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Arkansas’ Barry Odom is considered a defensive guru after turning difficult assignments at multiple schools into opportunities to innovate. For Arkansas in 2021, that means a defense that lines up in a 3-2-6 more often than anything else. The base defense is most technically a 3-3-5, but expect the Razorbacks to give up some beef up front in favor of more defensive backs on the field. The Razorbacks currently rank 37th in total defense, which is a near-miracle considering the talent issues on this side of the ball. Raw pass defense is 24th and pass efficiency defense is 30th, although Arkansas struggles a bit against the run (68th), understandable given the preferred personnel groupings. Alabama has quietly climbed to a ranking of 5th in total defense, 4th against the run, but 34th in raw pass defense and 44th in pass efficiency defense.
Illinois State graduate transfer John Ridgeway has become an unlikely breakout star for the Razorbacks, anchoring a defensive line that is truly doing the best it can given the circumstances. The Razorbacks rank just 94th in sacks but can get stout against running backs, as the Hogs rank 29th in tackles for loss. Missouri grad transfers Markell Utsey and Tre Williams man the other two starting spots, giving Arkansas an all-portal defensive line. Backups Eric Gregory and Isaiah Nichols are quality players, but the line overall is thin.
Alabama will start Phidarian Mathis and D.J. Dale inside, with Justin Eboigbe or LaBryan Ray at the end position. Given the Arkansas rushing attack, Alabama will probably have three bigs on the field as a default setting, eschewing its recently-favored 2-4-5 sub front against passing teams. Byron Young adds depth outside, while Tim Smith and Stephon Wynn Jr. bolster the middle. Mathis has solidified the unit in a big way, while the return of Ray gives Alabama good flexibility. This is the kind of offense that Dale can excel against, as well. Will all due respect to Ridgeway and his story of ascension, Alabama holds a solid edge here. Advantage: Alabama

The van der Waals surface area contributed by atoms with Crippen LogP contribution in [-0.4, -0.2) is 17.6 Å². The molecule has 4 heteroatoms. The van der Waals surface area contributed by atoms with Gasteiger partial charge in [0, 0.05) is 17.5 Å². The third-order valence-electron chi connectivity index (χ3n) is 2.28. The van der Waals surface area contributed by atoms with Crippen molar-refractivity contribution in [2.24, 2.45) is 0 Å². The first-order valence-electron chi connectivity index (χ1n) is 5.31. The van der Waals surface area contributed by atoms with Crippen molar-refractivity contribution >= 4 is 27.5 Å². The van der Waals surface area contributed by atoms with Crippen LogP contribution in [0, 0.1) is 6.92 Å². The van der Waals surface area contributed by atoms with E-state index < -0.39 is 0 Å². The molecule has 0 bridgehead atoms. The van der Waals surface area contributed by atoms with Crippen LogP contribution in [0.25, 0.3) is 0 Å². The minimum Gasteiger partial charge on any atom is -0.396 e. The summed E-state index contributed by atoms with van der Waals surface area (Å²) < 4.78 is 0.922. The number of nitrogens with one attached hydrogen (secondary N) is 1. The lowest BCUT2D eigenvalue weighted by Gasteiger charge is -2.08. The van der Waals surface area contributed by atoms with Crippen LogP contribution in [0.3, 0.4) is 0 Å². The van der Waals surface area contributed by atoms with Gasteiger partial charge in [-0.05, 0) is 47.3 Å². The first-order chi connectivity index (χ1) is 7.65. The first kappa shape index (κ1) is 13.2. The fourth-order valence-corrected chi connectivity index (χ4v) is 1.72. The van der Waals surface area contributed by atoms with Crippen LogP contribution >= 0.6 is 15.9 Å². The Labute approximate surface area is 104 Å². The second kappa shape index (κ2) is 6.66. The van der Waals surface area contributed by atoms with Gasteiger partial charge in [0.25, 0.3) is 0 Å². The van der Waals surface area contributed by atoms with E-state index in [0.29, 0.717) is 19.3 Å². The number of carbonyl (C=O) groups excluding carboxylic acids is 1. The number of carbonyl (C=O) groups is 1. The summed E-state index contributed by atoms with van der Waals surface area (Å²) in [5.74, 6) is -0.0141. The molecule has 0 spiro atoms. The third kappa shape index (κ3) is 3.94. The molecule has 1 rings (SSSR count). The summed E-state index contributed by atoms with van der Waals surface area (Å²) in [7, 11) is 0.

The biggest change for the Alabama defense post-Texas A&M has been at the linebacker position, where inside linebackers Christian Harris and Henry To’o To’o have both taken steps forward. The outside linebackers were already strong – Will Anderson Jr. has become the most feared pass rusher in the SEC, Dallas Turner has been a revelation as a true freshman, and Drew Sanders is now back from a wrist injury. Having Chris Braswell to provide depth is practically unfair. Jaylen Moody and Shane Lee offer depth inside.
For Arkansas, the Jack linebacker, Zach Williams, is typically the first guy off when the Razorbacks go to their preferred 6-DB alignment. The inside linebackers – Grant Morgan, Hayden Henry and Bumper Pool – are highly experienced players but lack the athleticism and game-changing abilities of most frontline SEC linebackers. Henry is capable against run or pass, but Pool has zero plus-category stats against passing games this year; he’s a cleanup player rather than an instigator. Morgan is somewhere in between. The three rotate on a regular basis across the two positions with Pool technically the non-starter in the group.
Arkansas is certainly productive – the inside backers are the Nos. 1, 2 and 3 tacklers on the team, with 258 total stops between them – but Arkansas doesn’t have someone that can change the game like Anderson can, or even a Turner or a Sanders. And with To’o To’o playing the way he has lately, it’s even more of a Bama edge. Advantage: Alabama